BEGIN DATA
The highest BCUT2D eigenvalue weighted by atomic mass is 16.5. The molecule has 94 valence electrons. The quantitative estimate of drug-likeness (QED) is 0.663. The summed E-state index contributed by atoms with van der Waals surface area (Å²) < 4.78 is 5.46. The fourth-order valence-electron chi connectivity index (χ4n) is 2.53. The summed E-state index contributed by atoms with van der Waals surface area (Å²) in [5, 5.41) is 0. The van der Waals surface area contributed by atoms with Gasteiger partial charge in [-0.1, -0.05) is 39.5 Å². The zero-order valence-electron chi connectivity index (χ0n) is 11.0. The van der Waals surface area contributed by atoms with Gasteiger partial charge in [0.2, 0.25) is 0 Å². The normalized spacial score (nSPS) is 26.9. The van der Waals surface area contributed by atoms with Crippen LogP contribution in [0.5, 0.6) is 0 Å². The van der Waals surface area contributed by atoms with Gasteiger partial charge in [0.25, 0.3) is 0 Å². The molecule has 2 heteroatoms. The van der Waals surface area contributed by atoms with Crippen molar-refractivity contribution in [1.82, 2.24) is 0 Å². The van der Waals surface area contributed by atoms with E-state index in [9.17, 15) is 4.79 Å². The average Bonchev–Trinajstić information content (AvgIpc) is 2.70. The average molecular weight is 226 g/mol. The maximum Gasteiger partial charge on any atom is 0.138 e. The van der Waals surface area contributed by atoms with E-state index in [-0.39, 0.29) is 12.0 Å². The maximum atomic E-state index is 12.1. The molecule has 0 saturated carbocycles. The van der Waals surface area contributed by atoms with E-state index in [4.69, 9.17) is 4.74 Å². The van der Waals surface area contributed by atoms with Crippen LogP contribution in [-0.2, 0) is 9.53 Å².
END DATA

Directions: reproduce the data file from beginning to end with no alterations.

The highest BCUT2D eigenvalue weighted by atomic mass is 16.5. The molecule has 94 valence electrons. The quantitative estimate of drug-likeness (QED) is 0.663. The summed E-state index contributed by atoms with van der Waals surface area (Å²) < 4.78 is 5.46. The fourth-order valence-electron chi connectivity index (χ4n) is 2.53. The summed E-state index contributed by atoms with van der Waals surface area (Å²) in [5, 5.41) is 0. The van der Waals surface area contributed by atoms with Gasteiger partial charge in [-0.1, -0.05) is 39.5 Å². The zero-order valence-electron chi connectivity index (χ0n) is 11.0. The van der Waals surface area contributed by atoms with Gasteiger partial charge in [0.2, 0.25) is 0 Å². The normalized spacial score (nSPS) is 26.9. The van der Waals surface area contributed by atoms with Crippen LogP contribution in [0.5, 0.6) is 0 Å². The van der Waals surface area contributed by atoms with Gasteiger partial charge in [0.25, 0.3) is 0 Å². The molecule has 2 heteroatoms. The van der Waals surface area contributed by atoms with Crippen molar-refractivity contribution in [1.82, 2.24) is 0 Å². The van der Waals surface area contributed by atoms with E-state index in [9.17, 15) is 4.79 Å². The average Bonchev–Trinajstić information content (AvgIpc) is 2.70. The average molecular weight is 226 g/mol. The maximum Gasteiger partial charge on any atom is 0.138 e. The van der Waals surface area contributed by atoms with E-state index in [-0.39, 0.29) is 12.0 Å². The maximum atomic E-state index is 12.1. The molecule has 0 saturated carbocycles. The van der Waals surface area contributed by atoms with E-state index in [4.69, 9.17) is 4.74 Å². The van der Waals surface area contributed by atoms with Crippen LogP contribution in [-0.2, 0) is 9.53 Å².